Tony Navas1, Thomas D. Pfister1, Simona Colantonio2, Amina Aziz3, Lynda Dieckman3, Richard G. Saul2, Jan Kaczmarczyk2, Suzanne Borgel4, Sergio Y. Alcoser4, Melinda G. Hollingshead4, Young H. Lee5, Donald P. Bottaro5, Tara Hiltke6, Gordon Whiteley2, Naoko Takebe7, Robert J. Kinders1, Ralph E. Parchment1, Joseph E. Tomaszewski7, James H. Doroshow7,8
- Clinical Pharmacodynamics Biomarker Program, Applied/Developmental Research Directorate, Frederick National Laboratory for Cancer Research sponsored by the National Cancer Institute, Frederick, Maryland,United States of America
- Antibody Characterization Laboratory, Frederick National Laboratory for Cancer Research sponsored by the National Cancer Institute, Frederick, Maryland, United States of America
- Biosciences Division, Argonne National Laboratory, Argonne, Illinois, United States of America
- Biological Testing Branch, Developmental Therapeutics Program, National Cancer Institute at Frederick, Frederick, Maryland, United States of America
- Urologic Oncology Branch, Center for Cancer Research, National Cancer Institute, Bethesda, Maryland, United States of America
- Office of Cancer Clinical Proteomics Research, Center for Strategic Scientific Initiatives, National Cancer Institute, Bethesda, Maryland, United States of America
- Division of Cancer Treatment and Diagnosis, National Cancer Institute, Bethesda, Maryland, United States of America
- Center for Cancer Research, National Cancer Institute, Bethesda, Maryland, United States of America
The presence of cancer stem cells (CSCs) and the induction of epithelial-to-mesenchymal transition (EMT) in tumors are associated with tumor aggressiveness, metastasis, drug resistance, and poor prognosis, necessitating the development of reagents for unambiguous detection of CSC- and EMT-associated proteins in tumor specimens. To this end, we generated novel antibodies to EMT- and CSC-associated proteins, including Goosecoid, Sox9, Slug, Snail, and CD133. Importantly, unlike several widely used antibodies to CD133, the anti-CD133 antibodies we generated recognize epitopes distal to known glycosylation sites, enabling analyses that are not confounded by differences in CD133 glycosylation. For all target proteins, we selected antibodies that yielded the expected target protein molecular weights by Western analysis and the correct subcellular localization patterns by immunofluorescence microscopy assay (IFA); binding selectivity was verified by immunoprecipitation−mass spectrometry and by immunohistochemistry and IFA peptide blocking experiments. Finally, we applied these reagents to assess modulation of the respective markers of EMT and CSCs in xenograft tumor models by IFA. We observed that the constitutive presence of human hepatocyte growth factor (hHGF) in the tumor microenvironment of H596 non-small cell lung cancer tumors implanted in homozygous hHGF knock-in transgenic mice induced a more mesenchymal-like tumor state (relative to the epithelial-like state when implanted in control SCID mice), as evidenced by the elevated expression of EMT-associated transcription factors detected by our novel antibodies. Similarly, our new anti-CD133 antibody enabled detection and quantitation of drug-induced reductions in CD133-positive tumor cells following treatment of SUM149PT triple-negative breast cancer xenograft models with the CSC/focal adhesion kinase (FAK) inhibitor VS-6063. Thus, our novel antibodies to CSC- and EMT-associated factors exhibit sufficient sensitivity and selectivity for immunofluorescence microscopy studies of these processes in preclinical xenograft tumor specimens and the potential for application with clinical samples.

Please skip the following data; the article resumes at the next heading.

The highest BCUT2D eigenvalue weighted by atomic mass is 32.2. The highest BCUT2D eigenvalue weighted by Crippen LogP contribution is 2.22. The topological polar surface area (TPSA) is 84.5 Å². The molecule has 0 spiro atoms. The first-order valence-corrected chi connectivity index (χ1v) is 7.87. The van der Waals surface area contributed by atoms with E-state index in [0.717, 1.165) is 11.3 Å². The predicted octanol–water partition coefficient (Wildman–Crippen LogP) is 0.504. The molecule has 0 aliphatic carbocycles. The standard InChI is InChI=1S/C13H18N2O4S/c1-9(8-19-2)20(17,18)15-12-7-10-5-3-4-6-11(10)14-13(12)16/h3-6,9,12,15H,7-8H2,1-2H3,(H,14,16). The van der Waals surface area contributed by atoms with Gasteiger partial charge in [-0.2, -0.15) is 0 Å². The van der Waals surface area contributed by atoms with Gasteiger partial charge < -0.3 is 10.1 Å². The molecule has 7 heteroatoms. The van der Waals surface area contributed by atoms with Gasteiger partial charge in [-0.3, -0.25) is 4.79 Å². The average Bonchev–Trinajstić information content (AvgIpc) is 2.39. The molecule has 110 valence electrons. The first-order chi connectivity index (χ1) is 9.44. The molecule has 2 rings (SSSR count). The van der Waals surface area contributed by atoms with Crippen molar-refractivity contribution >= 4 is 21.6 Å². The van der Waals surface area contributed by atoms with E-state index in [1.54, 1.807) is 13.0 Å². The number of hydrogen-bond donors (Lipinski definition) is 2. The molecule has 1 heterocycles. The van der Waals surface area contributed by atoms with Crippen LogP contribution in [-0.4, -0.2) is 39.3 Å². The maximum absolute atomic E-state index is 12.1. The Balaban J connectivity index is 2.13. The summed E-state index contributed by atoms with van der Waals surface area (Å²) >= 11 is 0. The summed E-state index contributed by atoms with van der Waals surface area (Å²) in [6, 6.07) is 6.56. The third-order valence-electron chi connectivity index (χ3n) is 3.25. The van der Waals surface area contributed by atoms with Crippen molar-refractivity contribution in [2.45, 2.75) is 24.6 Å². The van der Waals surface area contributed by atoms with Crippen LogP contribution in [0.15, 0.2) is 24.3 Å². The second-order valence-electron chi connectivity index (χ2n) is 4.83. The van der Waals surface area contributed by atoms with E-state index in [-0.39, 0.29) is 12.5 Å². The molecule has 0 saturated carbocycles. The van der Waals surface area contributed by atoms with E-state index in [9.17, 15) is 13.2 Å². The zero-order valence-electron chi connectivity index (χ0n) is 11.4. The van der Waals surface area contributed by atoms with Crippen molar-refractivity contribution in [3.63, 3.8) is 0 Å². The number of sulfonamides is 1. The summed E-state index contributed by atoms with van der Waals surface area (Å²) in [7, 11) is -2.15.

CovalX Technology Used (Click each option to learn more)
Immunoprecipitation-mass spectrometry was used to verify binding selectivity of the target proteins associated with cancer stem cells (CSCs) and epithelial-to-mesenchymal transition (EMT) in tumors. Samples were obtained from three month old New Zealand white rabbits that were immunized through 4/5 subcutaneous injections and two test bleeds each. Titers for each target protein group were determined by ELISA and confirmed by the NCI.
Monoclonal antibodies were diluted in 1X PBS with 500 μm octyl-β-glucoside (“PBS/BOG”) to 50 ng/μL while test proteins/peptides were diluted to 100 ng/μL (protein) pr 25 ng/μL (peptide) in PBS/BOG. Solutions were created using a magnetic bead suspension diluted 1/4 in PBS/BOG and 200 μL of diluted suspension in each well of a 96-well plate. 200 μL of antibodies per well were incubated with Protein A beads at room temperature for 1 hour before being washed three times and the addition of 200 μL of antigen solution per well. The plate was incubated overnight at 4 °C and then the beads were washed three times with 200 μL of PBS/BOG and then three washes of HPLC-grade water. The bound peptides or proteins were extracted from the beads by adding 20 μL of 0.2% trifluoroacetic acid solution in HPLC-grade water. These solutions were then spotted onto the MALDI target and mixed on the plate with matrix solution, CHCA for peptides or SA for proteins. The plates were dried at room temperature and then analyzed. The protein analysis was performed using a MALDI TOF mass spectrometer modified with a CovalX HM1 detection system.
Epitope sequences were found for each of the antibodies which proved that the chosen reagents are useful when trying to identify differences in protein expression. These epitope identifications allow for a more precise analysis of protein expression for each of the antibodies studied in contrast to the existing, commercially available antibodies where the epitopes are not known.